Forestry development harms countryside and highway safety

The provision of a loading bay in the Kent countryside to facilitate forestry and logging operations would adversely affect the green belt, the character of the area and highway safety, an inspector determined in dismissing the appeal.

Revised plans showed a 25-metres long and 5-metre wide area of hardstanding which would be used to load timber together with a 12-metre bell-mouth entrance. Up to nine metres of hedgerow would be removed along with an agricultural field gate. Although the council accepted that the scheme involved an engineering operation which would not affect the openness of the green belt, the inspector disagreed, concluding the hard surface and bell mouth would not safeguard the area from encroachment nor maintain the open nature of the field.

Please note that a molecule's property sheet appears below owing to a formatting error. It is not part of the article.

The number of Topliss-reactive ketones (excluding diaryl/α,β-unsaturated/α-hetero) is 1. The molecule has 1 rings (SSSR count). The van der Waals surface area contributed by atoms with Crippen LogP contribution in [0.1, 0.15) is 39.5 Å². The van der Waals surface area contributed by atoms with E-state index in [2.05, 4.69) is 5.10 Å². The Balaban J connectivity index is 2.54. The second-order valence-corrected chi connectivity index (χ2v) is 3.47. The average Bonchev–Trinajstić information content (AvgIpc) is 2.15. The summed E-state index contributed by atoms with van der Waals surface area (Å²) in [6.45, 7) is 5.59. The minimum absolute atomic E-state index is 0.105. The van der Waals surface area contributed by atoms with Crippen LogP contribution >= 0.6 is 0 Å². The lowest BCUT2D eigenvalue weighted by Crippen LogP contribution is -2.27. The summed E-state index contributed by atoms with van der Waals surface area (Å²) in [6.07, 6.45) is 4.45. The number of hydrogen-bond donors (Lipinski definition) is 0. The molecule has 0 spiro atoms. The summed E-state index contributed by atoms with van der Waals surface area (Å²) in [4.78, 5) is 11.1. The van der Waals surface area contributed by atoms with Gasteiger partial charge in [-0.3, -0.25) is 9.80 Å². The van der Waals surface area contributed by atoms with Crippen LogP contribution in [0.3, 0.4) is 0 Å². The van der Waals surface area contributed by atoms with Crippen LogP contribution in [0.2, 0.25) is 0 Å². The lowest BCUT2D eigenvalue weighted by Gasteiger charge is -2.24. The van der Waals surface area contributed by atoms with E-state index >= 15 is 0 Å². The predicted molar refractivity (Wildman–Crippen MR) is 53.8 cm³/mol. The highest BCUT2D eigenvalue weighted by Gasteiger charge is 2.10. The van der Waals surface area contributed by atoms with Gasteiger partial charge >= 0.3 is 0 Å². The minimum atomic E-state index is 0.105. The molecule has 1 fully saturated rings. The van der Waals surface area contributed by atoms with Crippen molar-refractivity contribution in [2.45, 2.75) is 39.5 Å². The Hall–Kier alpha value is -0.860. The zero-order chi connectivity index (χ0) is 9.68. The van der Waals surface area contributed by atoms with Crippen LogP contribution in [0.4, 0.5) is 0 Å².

The turning area was also, in the inspector's opinion, insufficient to accommodate turning movements of HGVs with access and egress in a forward gear. It would also intrude into an AONB, with the rural character being eroded by the removal of hedgerows and development incursion into an arable field. Therefore, despite the acknowledged need by the appellant to manage and harvest woodland, which would also give rise to biodiversity benefits to which the inspector attributed significant weight, they did not amount to the very special circumstances needed to support the proposal, with very significant weight given to maintaining the natural beauty of the area.

Inspector: Nicola Davies; Written representations


Have you registered with us yet?

Register now to enjoy more articles and free email bulletins

Sign up now
Already registered?
Sign in

Join the conversation with PlanningResource on social media

Follow Us:
Planning Jobs